A good subject does not necessarily mean a good photo; photographers have an arsenal of compositional techniques which can be employed in order to make the most of a photo opportunity. In the following article, I will identify compositional techniques used by the winners of this year’s Int’l Photography Awards.
Rule of Thirds
‘Mongolia’ – Nick Hall
The Rule of Thirds divides a photograph into nine equal segments, separated by two horizontal and two vertical lines. By placing important elements along these lines – the Nomad and the horizon – the scene is given balance.
‘Evasion’ – Saurabh Dua
In this photograph, the dancer has been intentionally placed off-centre to create a more interesting scene. To counter the visual weight of the dancer, a tree has been used as a Balancing Element.
‘Fault Lines’ – Morten Rygaard
The debris in this image forms a tangible Leading Line that draws the viewer’s eye through the scene and past the subjects.
Depth of Field
‘A Bright Future’ – David Burdeny
The arches in this image vary in distance from the camera; they are of equal size but appear smaller as the background is approached. Each arch partially obscures the next, giving the impression of layering. Using these compositional techniques, a two-dimensional photograph can be given a sense of Depth.
Symmetry and Patterns
‘Clovis Rodeo Finale’ – Jim Krantz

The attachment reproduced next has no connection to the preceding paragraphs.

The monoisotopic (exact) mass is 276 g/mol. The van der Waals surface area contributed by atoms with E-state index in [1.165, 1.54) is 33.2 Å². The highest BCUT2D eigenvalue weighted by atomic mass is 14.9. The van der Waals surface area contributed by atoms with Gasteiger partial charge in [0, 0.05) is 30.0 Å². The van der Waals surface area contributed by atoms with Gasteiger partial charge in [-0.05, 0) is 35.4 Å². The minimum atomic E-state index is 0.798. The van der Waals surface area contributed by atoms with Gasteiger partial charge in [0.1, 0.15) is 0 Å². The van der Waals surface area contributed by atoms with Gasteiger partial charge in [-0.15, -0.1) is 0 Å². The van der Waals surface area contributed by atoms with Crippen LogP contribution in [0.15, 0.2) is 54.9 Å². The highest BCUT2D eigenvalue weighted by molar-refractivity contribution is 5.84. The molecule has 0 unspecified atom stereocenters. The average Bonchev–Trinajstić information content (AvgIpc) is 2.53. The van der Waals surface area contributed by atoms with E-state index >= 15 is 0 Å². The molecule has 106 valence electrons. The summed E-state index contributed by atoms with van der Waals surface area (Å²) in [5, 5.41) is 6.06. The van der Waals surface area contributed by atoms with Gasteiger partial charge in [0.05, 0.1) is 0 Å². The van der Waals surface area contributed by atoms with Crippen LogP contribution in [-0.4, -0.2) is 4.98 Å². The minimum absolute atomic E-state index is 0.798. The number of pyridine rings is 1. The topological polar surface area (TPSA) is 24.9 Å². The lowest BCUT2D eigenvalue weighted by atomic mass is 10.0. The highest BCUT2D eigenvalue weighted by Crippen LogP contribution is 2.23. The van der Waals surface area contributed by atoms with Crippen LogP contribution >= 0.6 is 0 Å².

A photograph can highlight patterns and symmetry that may go unnoticed in everyday life, thereby creating a striking composition. By braking the symmetry in this image, the viewer’s eye is drawn to the motorcyclist.
‘Fresh Faces’ – Emily Dryden
By contrasting the subject with its background, a photograph is given more impact. The brightly coloured assembly in this photograph has been placed on a plain, black background, ensuring that the viewer can focus on the subject without distraction.
‘Crystal Passage’ – Ian Ely
Framing is used to isolate the focal element of a scene, thereby drawing the viewer’s attention. In this photograph, the glacial faces provide a natural frame for the distant landscape.
‘Xanadu’ – Kuo Hsing Lai
By placing a diagonal line between two opposite corners and a second line that meets it at a right angle, The Golden Triangle splits the photograph into three right-angled triangles. As in the photograph, lines do not have to be precise and an approximated use of the Golden Triangle will still result in composition that is pleasing to the eye.
Images courtesy of IPA – Int’l Photography Awards